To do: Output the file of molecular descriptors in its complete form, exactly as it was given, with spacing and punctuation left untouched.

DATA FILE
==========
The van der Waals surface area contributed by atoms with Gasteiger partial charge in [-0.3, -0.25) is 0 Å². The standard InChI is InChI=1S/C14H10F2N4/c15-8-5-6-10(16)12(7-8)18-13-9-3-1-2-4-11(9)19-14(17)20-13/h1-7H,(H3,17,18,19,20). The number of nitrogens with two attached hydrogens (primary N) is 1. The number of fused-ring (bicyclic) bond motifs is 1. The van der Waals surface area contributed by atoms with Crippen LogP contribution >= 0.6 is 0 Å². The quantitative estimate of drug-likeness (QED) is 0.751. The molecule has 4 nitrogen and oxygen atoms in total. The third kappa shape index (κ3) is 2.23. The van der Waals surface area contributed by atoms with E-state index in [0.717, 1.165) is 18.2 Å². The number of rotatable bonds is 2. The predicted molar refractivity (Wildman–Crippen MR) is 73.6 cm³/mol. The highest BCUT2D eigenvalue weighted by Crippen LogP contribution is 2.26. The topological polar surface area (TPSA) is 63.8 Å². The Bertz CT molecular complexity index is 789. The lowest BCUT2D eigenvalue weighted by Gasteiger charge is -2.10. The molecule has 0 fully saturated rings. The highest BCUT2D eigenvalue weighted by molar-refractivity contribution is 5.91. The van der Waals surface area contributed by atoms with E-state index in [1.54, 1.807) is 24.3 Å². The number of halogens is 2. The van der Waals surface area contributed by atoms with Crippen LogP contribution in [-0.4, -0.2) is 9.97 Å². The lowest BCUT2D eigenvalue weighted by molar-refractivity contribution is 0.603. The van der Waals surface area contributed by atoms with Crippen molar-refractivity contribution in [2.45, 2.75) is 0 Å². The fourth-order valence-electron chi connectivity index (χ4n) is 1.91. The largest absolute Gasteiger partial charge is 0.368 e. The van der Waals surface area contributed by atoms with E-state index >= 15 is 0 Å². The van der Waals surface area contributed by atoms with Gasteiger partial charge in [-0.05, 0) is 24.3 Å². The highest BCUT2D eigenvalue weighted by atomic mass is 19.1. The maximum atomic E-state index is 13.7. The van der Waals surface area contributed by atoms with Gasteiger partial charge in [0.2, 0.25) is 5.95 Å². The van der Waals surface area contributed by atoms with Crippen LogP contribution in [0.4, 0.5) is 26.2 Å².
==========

The van der Waals surface area contributed by atoms with Gasteiger partial charge in [-0.3, -0.25) is 0 Å². The standard InChI is InChI=1S/C14H10F2N4/c15-8-5-6-10(16)12(7-8)18-13-9-3-1-2-4-11(9)19-14(17)20-13/h1-7H,(H3,17,18,19,20). The number of nitrogens with two attached hydrogens (primary N) is 1. The number of fused-ring (bicyclic) bond motifs is 1. The van der Waals surface area contributed by atoms with Crippen LogP contribution >= 0.6 is 0 Å². The quantitative estimate of drug-likeness (QED) is 0.751. The molecule has 4 nitrogen and oxygen atoms in total. The third kappa shape index (κ3) is 2.23. The van der Waals surface area contributed by atoms with E-state index in [0.717, 1.165) is 18.2 Å². The number of rotatable bonds is 2. The predicted molar refractivity (Wildman–Crippen MR) is 73.6 cm³/mol. The highest BCUT2D eigenvalue weighted by Crippen LogP contribution is 2.26. The topological polar surface area (TPSA) is 63.8 Å². The Bertz CT molecular complexity index is 789. The lowest BCUT2D eigenvalue weighted by Gasteiger charge is -2.10. The molecule has 0 fully saturated rings. The highest BCUT2D eigenvalue weighted by molar-refractivity contribution is 5.91. The van der Waals surface area contributed by atoms with E-state index in [1.54, 1.807) is 24.3 Å². The number of halogens is 2. The van der Waals surface area contributed by atoms with Crippen LogP contribution in [-0.4, -0.2) is 9.97 Å². The lowest BCUT2D eigenvalue weighted by molar-refractivity contribution is 0.603. The van der Waals surface area contributed by atoms with Crippen molar-refractivity contribution in [2.45, 2.75) is 0 Å². The fourth-order valence-electron chi connectivity index (χ4n) is 1.91. The largest absolute Gasteiger partial charge is 0.368 e. The van der Waals surface area contributed by atoms with E-state index >= 15 is 0 Å². The van der Waals surface area contributed by atoms with Gasteiger partial charge in [-0.05, 0) is 24.3 Å². The highest BCUT2D eigenvalue weighted by atomic mass is 19.1. The maximum atomic E-state index is 13.7. The van der Waals surface area contributed by atoms with Gasteiger partial charge in [0.2, 0.25) is 5.95 Å². The van der Waals surface area contributed by atoms with Crippen LogP contribution in [0.4, 0.5) is 26.2 Å².